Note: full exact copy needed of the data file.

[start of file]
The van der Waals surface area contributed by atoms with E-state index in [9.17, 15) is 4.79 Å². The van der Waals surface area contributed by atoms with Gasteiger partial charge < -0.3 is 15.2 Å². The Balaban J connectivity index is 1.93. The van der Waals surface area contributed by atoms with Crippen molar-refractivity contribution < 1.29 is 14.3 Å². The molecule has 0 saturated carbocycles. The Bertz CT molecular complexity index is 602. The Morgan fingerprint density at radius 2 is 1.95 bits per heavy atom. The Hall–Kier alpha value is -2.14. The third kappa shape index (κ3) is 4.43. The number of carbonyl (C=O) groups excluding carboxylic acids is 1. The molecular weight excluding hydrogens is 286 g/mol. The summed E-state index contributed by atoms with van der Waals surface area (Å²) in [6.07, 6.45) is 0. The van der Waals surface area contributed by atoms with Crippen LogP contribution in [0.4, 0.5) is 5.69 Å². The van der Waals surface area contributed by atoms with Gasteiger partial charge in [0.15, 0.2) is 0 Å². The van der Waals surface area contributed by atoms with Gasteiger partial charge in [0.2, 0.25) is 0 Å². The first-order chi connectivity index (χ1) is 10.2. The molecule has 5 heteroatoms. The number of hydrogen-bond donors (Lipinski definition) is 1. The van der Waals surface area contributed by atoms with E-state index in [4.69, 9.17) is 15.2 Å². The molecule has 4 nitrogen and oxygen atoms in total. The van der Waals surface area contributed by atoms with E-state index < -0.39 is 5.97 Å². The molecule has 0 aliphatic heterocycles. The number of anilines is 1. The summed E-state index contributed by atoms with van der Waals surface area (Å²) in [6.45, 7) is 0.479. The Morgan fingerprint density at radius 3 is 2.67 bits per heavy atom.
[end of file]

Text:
The van der Waals surface area contributed by atoms with E-state index in [9.17, 15) is 4.79 Å². The van der Waals surface area contributed by atoms with Gasteiger partial charge < -0.3 is 15.2 Å². The Balaban J connectivity index is 1.93. The van der Waals surface area contributed by atoms with Crippen molar-refractivity contribution < 1.29 is 14.3 Å². The molecule has 0 saturated carbocycles. The Bertz CT molecular complexity index is 602. The Morgan fingerprint density at radius 2 is 1.95 bits per heavy atom. The Hall–Kier alpha value is -2.14. The third kappa shape index (κ3) is 4.43. The number of carbonyl (C=O) groups excluding carboxylic acids is 1. The molecular weight excluding hydrogens is 286 g/mol. The summed E-state index contributed by atoms with van der Waals surface area (Å²) in [6.07, 6.45) is 0. The van der Waals surface area contributed by atoms with Crippen LogP contribution in [0.4, 0.5) is 5.69 Å². The van der Waals surface area contributed by atoms with Gasteiger partial charge in [0.15, 0.2) is 0 Å². The van der Waals surface area contributed by atoms with Gasteiger partial charge in [0.2, 0.25) is 0 Å². The first-order chi connectivity index (χ1) is 10.2. The molecule has 5 heteroatoms. The number of hydrogen-bond donors (Lipinski definition) is 1. The van der Waals surface area contributed by atoms with E-state index in [4.69, 9.17) is 15.2 Å². The molecule has 4 nitrogen and oxygen atoms in total. The van der Waals surface area contributed by atoms with E-state index < -0.39 is 5.97 Å². The molecule has 0 aliphatic heterocycles. The number of anilines is 1. The summed E-state index contributed by atoms with van der Waals surface area (Å²) in [6.45, 7) is 0.479. The Morgan fingerprint density at radius 3 is 2.67 bits per heavy atom.